eso0701 — Organisation Release

ESO PR Highlights in 2006

4 January 2007

Last year proved to be another exceptional year for the European organisation for ground-based astronomy. ESO should begin the New Year with two new member states: Spain (PR 05/06) and the Czech Republic (PR 52/06).

ESO PR Highlights 2006

2006 was a year of renovation and revolution in the world of planets. A new Earth-like exoplanet has been discovered using a network of telescopes from all over the world (including the Danish 1.54-m one at ESO La Silla). It is not the only child of this fruitful year: thanks to the combined use of ESO's Very Large Telescope (VLT) and La Silla instruments, a surprising system of twin giant exoplanets was found, and a trio of Neptune-like planets hosted by a nearby star were identified. These results open new perspectives on the search for habitable zones and on the understanding of the mechanism of planet formation. The VISIR instrument on the VLT has been providing unique information to answer this last question, by supplying a high resolution view of a planet-forming disc.

There are not only new members in the planets' register: during the General Assembly of the International Astronomical Union held in Prague (Czech Republic), it was decided that Pluto is not a planet anymore but a 'dwarf planet'. Whatever its status, Pluto still has a satellite, Charon, whose radius and density have been measured more accurately by observing a rare occultation from different sites, including Cerro Paranal.

The scientific community dedicated 2006 to the great physicist James Clerk Maxwell (it was the 175th anniversary of the birth): without his electromagnetic theory of light, none of the astonishing discoveries of modern physics could have been achieved. Nowadays we can look at distant galaxies in great detail: the GIRAFFE spectrograph on the VLT revealed that galaxies 6 billion years ago had the same amount of dark matter relative to stars than nowadays, while SINFONI gave an unprecedented detailed map of a proto-disc galaxy, showing how galaxies looked like 10 billion years ago. The VLT also helped to discover a large primordial (more than 10 billion years away) 'blob', explained as the early stage formation of a galaxy.

Not only far away galaxies are rich of surprises: also our own Galaxy was the object of investigations during 2006 and its history is now less obscure. ESO's Very Large Telescope unveiled that the stellar cluster Messier 12 must have lost to our Milky Way galaxy close to one million low-mass stars. Stealing is not uncommon in astronomy: evidence of stellar vampires - star sucking off material from another - was unearthed in the globular cluster 47 Tucanae.

Still closer to home, the VLT observed Schwassmann-Wachmann 3, a comet that is breaking apart and revealed many mini-comets.

At Paranal, a fourth Auxiliary Telescope was installed for the Very Large Telescope Interferometer, and since January 2006, not only do natural stars shine: the first artificial star twinkles in the Southern Hemisphere. It does not guide the sailors (it is too faint to be seen by the unaided eye), but it conducts the eye of the present and future telescopes. And 2006 proved an important year for the future project of ESO, the Extremely Large Telescope. After approval from the ESO council, the European community can now start the final design of this telescope that will without doubt revolutionise astronomy.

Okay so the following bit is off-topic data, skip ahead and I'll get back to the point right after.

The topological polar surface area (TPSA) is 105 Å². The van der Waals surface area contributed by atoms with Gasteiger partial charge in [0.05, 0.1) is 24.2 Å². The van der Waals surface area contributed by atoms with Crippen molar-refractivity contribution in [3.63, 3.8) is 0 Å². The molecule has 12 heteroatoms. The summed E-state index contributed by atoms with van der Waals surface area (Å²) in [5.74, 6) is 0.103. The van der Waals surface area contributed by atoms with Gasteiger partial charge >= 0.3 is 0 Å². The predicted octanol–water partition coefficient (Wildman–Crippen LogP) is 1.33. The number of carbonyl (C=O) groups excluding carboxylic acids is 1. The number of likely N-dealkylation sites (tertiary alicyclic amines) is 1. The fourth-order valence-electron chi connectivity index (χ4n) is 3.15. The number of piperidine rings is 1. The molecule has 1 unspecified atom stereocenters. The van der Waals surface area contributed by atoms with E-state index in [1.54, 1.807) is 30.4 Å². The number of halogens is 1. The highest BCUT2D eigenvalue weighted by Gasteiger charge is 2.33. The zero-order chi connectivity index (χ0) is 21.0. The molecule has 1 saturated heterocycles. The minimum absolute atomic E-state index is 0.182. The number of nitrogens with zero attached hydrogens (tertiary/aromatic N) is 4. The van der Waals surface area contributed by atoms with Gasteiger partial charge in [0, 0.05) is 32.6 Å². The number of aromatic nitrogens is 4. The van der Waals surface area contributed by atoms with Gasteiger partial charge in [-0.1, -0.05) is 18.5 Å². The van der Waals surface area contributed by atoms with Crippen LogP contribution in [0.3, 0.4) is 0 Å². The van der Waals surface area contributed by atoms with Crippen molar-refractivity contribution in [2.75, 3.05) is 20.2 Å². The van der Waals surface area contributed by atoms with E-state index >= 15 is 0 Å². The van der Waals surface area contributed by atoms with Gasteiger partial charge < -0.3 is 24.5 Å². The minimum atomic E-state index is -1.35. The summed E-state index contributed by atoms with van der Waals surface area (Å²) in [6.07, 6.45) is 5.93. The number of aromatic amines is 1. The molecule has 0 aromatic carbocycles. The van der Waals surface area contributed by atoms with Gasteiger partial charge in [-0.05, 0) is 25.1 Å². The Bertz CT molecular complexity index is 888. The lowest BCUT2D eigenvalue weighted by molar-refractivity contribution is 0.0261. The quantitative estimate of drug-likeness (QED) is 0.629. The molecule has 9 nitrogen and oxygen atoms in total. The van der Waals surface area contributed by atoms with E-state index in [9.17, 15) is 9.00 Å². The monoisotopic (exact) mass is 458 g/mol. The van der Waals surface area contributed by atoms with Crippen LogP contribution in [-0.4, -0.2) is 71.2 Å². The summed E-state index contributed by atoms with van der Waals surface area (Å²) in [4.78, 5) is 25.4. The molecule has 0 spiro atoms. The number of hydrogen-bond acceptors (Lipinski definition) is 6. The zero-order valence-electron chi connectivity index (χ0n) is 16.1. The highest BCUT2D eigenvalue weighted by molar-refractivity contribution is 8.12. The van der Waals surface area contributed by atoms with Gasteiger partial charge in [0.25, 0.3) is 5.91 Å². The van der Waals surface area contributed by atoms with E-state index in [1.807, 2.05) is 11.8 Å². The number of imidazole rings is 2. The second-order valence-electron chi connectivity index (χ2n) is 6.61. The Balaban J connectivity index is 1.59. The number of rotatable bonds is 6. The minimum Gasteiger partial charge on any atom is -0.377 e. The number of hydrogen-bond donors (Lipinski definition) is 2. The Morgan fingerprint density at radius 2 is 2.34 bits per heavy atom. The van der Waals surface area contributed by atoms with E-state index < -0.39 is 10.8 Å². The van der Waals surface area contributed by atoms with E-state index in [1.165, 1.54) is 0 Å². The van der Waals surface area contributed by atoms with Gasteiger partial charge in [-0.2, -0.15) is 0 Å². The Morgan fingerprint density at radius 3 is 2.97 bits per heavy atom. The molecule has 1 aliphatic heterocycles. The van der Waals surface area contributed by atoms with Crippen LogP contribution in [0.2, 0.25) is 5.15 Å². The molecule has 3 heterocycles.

ESO PR Photos 2006

2006 was without doubt an explosive year: the explosion of a supernovae of Type Ia in the enchanting Hooked Galaxy was followed from the middle of 2005 for more than a year and using observations of 17 supernovae Ia astronomers could make light on the nature of such explosions, that are likely to occur at supersonic speed. Supernovae are proved to be linked to X-ray flashes and to the more energetic gamma-ray bursts. But not all the explosions are associated with supernovae, and a new kind of explosion is indeed suggested by the observation of a new mysterious category of gamma-ray bursts.

The Atacama Pathfinder Experiment (APEX) 12-m sub-millimetre telescope lived up to the ambitions of the scientists by providing access to the 'Cold Universe' with unprecedented sensitivity and image quality. As a demonstration, no less than 26 articles based on early science with APEX were published in a special issue of the research journal Astronomy & Astrophysics.

This year ESO and Chile celebrated ten years of collaboration: a cooperation that led not only to breakthrough discoveries, but also to a growth of astronomy and related sciences in the South American country.

ESO published many images last year as well, including two huge ones, made with the Wide Field Imager: one, made of about 300 million pixels, shows an 'empty field', while the other, a 256 million pixel mosaic, depicts in amazing detail the Tarantula Nebula. These and other images can be accessed through the clickable map, including amazing images of galaxies and of a finally identified flying object.

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About the Release

Release No.:eso0701
Legacy ID:PR 01/07

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